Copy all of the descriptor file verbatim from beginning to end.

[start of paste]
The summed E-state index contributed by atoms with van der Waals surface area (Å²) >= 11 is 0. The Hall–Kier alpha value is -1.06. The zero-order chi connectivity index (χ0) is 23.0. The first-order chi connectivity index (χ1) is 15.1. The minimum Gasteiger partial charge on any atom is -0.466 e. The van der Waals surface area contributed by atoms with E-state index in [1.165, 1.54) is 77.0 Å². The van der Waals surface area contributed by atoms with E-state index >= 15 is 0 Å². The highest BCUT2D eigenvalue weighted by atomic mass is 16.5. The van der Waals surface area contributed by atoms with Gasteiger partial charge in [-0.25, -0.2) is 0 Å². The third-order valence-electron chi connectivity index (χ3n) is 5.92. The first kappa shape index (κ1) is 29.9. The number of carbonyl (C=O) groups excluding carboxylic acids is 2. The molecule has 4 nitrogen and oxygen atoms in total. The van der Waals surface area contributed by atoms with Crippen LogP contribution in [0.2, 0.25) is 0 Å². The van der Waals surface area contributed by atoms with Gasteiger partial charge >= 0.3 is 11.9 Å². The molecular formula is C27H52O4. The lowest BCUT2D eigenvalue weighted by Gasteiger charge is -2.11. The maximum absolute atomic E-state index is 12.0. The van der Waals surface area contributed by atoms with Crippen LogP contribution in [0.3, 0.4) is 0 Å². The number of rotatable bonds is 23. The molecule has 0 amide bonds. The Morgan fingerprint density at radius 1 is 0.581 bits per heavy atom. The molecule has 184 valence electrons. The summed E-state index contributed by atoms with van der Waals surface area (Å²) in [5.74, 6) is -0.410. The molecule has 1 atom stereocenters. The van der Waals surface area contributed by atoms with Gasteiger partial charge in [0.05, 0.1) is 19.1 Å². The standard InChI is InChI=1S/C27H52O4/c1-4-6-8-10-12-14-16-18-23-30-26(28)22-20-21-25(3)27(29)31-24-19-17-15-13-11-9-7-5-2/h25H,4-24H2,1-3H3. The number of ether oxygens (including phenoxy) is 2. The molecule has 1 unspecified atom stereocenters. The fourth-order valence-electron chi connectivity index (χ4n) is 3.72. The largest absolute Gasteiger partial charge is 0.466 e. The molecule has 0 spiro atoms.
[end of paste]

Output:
The summed E-state index contributed by atoms with van der Waals surface area (Å²) >= 11 is 0. The Hall–Kier alpha value is -1.06. The zero-order chi connectivity index (χ0) is 23.0. The first-order chi connectivity index (χ1) is 15.1. The minimum Gasteiger partial charge on any atom is -0.466 e. The van der Waals surface area contributed by atoms with E-state index in [1.165, 1.54) is 77.0 Å². The van der Waals surface area contributed by atoms with E-state index >= 15 is 0 Å². The highest BCUT2D eigenvalue weighted by atomic mass is 16.5. The van der Waals surface area contributed by atoms with Gasteiger partial charge in [-0.25, -0.2) is 0 Å². The third-order valence-electron chi connectivity index (χ3n) is 5.92. The first kappa shape index (κ1) is 29.9. The number of carbonyl (C=O) groups excluding carboxylic acids is 2. The molecule has 4 nitrogen and oxygen atoms in total. The van der Waals surface area contributed by atoms with Crippen LogP contribution in [0.2, 0.25) is 0 Å². The van der Waals surface area contributed by atoms with Gasteiger partial charge >= 0.3 is 11.9 Å². The molecular formula is C27H52O4. The lowest BCUT2D eigenvalue weighted by Gasteiger charge is -2.11. The maximum absolute atomic E-state index is 12.0. The van der Waals surface area contributed by atoms with Crippen LogP contribution in [0.3, 0.4) is 0 Å². The number of rotatable bonds is 23. The molecule has 0 amide bonds. The Morgan fingerprint density at radius 1 is 0.581 bits per heavy atom. The molecule has 184 valence electrons. The summed E-state index contributed by atoms with van der Waals surface area (Å²) in [5.74, 6) is -0.410. The molecule has 1 atom stereocenters. The van der Waals surface area contributed by atoms with Gasteiger partial charge in [0.05, 0.1) is 19.1 Å². The standard InChI is InChI=1S/C27H52O4/c1-4-6-8-10-12-14-16-18-23-30-26(28)22-20-21-25(3)27(29)31-24-19-17-15-13-11-9-7-5-2/h25H,4-24H2,1-3H3. The number of ether oxygens (including phenoxy) is 2. The molecule has 1 unspecified atom stereocenters. The fourth-order valence-electron chi connectivity index (χ4n) is 3.72. The largest absolute Gasteiger partial charge is 0.466 e. The molecule has 0 spiro atoms.